Jacob Belzen, professor at the University of Amsterdam, is one of the most prolific, erudite, and creative psychologists of religion in the world.3 In his book Towards Cultural Psychology of Religion, Belzen (2010b) identifies the distinctiveness of cultural psychology as its emphasis on the pervasive and powerful impact of culture on humans: “Whereas contemporary psychology generally recognizes that not only human interactions are influenced by culture, but that also individuals’ feelings, thinking, experiences and behavior are shaped by it: cultural psychology conceives of these as being inherently cultural—as being the result of human embeddedness in culture, which is therefore to be considered as a genuine element of all human functioning relevant for psychology” (p. 38).

Furthermore, Belzen (2010b) states that

. . . cultural psychology does not search inside the human being to investigate belief, feeling, reasoning and behavior, but rather tries to understand how the specific form of life the person is embedded in, constitutes, and structures feelings, thoughts and conduct. Cultural psychologists try to counterbalance the prevailing bias in psychology according to which psychological phenomena have their origin in the intra-individual processes. They stress that psychological phenomena—such as attitudes, emotions, motives, perceptual outlook, forms of reasoning, memory and so on—are not just shaped by a surrounding culture, but are constituted by and rooted in particular cultural interactions. (pp. 60–61)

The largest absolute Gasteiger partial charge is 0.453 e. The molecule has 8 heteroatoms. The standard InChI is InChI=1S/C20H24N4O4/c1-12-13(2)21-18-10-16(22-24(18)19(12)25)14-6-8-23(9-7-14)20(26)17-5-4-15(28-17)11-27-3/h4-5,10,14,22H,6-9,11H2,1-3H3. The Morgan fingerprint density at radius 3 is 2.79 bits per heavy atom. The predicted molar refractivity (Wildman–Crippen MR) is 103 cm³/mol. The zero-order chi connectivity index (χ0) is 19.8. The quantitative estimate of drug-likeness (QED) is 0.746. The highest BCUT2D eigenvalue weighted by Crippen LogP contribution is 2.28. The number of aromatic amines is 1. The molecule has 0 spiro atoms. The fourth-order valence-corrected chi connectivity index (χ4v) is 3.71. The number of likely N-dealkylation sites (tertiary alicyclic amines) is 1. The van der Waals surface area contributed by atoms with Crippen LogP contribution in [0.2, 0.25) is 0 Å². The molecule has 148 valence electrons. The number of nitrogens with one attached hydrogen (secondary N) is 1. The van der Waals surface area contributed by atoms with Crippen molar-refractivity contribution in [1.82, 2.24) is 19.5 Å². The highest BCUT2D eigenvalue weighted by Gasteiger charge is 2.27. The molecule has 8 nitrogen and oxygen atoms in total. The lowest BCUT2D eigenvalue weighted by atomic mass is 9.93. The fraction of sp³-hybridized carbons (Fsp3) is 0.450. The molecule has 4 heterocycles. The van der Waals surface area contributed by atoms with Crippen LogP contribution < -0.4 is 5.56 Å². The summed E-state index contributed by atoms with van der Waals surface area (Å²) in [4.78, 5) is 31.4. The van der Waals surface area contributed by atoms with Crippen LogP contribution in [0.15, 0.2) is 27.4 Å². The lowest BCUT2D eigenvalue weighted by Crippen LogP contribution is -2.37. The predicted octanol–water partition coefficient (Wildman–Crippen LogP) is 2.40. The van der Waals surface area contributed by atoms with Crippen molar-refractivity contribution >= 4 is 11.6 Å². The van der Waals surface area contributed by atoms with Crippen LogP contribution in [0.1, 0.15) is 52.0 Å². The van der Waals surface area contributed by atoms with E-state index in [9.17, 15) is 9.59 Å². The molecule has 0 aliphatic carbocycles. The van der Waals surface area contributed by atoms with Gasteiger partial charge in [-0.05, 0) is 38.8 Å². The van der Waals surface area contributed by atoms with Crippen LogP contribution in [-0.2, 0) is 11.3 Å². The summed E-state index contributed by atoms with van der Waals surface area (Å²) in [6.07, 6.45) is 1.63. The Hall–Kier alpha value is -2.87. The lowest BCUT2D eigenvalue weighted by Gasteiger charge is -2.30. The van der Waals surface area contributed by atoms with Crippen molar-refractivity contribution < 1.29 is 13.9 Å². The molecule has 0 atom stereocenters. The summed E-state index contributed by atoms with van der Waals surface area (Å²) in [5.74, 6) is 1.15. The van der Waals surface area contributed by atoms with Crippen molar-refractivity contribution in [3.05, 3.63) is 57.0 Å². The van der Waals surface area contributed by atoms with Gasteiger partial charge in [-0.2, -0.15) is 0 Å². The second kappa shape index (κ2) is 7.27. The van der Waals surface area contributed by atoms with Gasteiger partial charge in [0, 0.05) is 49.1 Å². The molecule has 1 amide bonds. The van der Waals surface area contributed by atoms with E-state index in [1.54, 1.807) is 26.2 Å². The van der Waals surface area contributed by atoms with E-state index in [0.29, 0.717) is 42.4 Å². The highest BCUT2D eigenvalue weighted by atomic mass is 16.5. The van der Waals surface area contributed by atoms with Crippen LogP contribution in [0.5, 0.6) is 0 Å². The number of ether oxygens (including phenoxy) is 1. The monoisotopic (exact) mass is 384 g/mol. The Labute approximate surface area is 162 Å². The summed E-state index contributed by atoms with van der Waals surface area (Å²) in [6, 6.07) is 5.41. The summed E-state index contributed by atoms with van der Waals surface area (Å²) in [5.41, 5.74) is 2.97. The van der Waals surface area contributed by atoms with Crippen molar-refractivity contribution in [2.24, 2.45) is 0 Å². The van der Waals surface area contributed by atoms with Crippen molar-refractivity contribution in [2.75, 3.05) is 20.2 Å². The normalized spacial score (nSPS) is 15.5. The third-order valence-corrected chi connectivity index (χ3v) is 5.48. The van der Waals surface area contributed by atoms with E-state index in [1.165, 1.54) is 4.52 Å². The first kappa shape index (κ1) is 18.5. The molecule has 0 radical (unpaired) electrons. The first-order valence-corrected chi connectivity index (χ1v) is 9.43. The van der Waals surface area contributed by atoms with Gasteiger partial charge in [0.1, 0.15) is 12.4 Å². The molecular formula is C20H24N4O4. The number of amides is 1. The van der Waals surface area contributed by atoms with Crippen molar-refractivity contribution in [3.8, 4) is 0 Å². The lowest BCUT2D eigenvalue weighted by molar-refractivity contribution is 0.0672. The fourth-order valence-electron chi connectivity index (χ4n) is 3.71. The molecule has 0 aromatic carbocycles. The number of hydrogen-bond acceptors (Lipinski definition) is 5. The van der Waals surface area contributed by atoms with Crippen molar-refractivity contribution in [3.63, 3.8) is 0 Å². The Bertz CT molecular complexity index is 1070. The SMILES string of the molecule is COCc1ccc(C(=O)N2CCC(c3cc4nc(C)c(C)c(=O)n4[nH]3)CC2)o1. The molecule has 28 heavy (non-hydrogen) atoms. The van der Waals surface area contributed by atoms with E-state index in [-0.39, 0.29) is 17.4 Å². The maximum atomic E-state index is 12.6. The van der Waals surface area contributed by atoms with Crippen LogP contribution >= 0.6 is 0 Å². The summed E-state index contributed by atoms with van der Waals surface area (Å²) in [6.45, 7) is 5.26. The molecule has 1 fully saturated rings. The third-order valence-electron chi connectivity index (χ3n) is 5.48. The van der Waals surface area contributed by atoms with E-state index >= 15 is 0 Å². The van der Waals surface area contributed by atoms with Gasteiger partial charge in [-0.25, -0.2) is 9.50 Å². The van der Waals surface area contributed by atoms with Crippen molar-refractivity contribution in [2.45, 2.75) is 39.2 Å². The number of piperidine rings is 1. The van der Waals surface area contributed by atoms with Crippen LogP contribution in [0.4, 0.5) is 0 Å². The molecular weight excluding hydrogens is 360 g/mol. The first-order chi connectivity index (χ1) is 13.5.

In Towards Cultural Psychology of Religion, Belzen is modest in his goals; he does not see his book as a comprehensive textbook on cultural psychology of religion or as a finished product exemplifying an ideal vision of the emerging field. Rather, he provides 12 fascinating chapters in which he addresses profound issues regarding the foundations of psychology in general and of psychology of religion in particular. Each chapter critically examines the history of the emergence of psychology and the vicissitudes of how psychology has explored the nature of religion in its many facets. Each chapter also offers case studies of different approaches to the psychology of religion, especially history- and phenomenology-based projects.